Chronic kidney disease (CKD) was a factor in nearly 10% of all deaths in Australia in 2006, and more than a million hospitalisations in 2006-07, according to a report released today by the Australian Institute of Health and Welfare (AIHW).
'The prevalence of risk factors for chronic kidney disease in Australia is high. Factors such as diabetes, high blood pressure, smoking and obesity can all contribute to the onset of the disease,' said report author Claire Ryan.
The last national survey (in 1999-2000) that tested for CKD showed that 1 in 7 Australians over the age of 25 had some form of chronic kidney disease.
'Statistics like these obviously indicate that chronic kidney disease is a common and serious problem in Australia,' Ms Ryan said.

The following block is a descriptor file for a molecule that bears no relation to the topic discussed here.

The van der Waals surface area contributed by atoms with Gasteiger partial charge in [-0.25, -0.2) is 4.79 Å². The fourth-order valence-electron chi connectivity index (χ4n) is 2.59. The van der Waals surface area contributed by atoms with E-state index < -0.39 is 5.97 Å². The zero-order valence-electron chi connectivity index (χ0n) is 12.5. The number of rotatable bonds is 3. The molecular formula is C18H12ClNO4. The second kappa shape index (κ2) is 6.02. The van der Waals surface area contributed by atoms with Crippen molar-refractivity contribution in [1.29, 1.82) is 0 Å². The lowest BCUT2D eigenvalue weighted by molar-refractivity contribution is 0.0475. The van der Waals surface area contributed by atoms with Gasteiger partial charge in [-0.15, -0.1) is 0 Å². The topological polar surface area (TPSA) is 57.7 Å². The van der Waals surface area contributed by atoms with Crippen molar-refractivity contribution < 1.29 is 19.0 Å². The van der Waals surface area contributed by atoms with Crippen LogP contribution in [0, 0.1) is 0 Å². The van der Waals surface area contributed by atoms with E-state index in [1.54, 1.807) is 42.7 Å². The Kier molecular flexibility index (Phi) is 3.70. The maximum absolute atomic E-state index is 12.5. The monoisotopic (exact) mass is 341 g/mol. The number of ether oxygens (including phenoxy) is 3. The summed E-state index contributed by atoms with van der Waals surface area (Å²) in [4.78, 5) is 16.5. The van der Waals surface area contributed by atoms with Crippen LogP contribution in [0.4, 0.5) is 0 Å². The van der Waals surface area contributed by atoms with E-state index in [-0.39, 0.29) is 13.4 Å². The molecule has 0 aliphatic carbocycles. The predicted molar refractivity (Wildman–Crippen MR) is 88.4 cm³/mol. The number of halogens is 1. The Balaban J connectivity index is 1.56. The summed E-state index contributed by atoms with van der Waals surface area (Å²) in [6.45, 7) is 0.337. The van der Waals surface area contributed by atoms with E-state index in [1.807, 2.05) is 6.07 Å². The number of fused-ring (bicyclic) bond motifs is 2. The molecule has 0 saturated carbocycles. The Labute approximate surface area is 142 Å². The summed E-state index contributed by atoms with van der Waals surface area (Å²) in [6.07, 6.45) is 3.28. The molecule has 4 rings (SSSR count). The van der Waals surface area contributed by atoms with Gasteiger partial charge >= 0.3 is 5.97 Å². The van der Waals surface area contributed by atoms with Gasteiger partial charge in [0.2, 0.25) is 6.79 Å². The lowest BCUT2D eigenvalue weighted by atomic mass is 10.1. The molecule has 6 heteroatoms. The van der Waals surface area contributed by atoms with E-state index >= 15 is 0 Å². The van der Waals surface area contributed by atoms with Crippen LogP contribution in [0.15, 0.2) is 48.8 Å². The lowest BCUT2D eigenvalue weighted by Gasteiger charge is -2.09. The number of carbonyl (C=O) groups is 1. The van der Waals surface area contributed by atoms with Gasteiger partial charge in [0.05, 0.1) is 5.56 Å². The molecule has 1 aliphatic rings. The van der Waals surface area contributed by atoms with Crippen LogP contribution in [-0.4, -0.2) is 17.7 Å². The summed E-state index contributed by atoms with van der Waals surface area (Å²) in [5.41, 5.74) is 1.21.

The report, An overview of chronic kidney disease in Australia, 2009, shows that more and more Australians are having dialysis or transplants for the disease's most severe form, end stage kidney disease, for which diabetes is a leading cause.
Between 2000 and 2007, the rate of people receiving dialysis and kidney transplants for the treatment of end-stage kidney disease went up by 26%.
Over the same period, the number of new cases of end-stage kidney disease attributed to diabetes increased by over 65% in people 55 years and older.
Chronic kidney disease is especially common among Indigenous Australians.
'One factor could be the higher rates of diabetes among Aboriginal and Torres Strait Islander Australians,' Ms Ryan said.
Indigenous Australians are six times as likely as non-Indigenous Australians to receive dialysis and kidney transplants.
Death rates from CKD for Indigenous Australian men and women were seven and 11 times those of their non-Indigenous counterparts.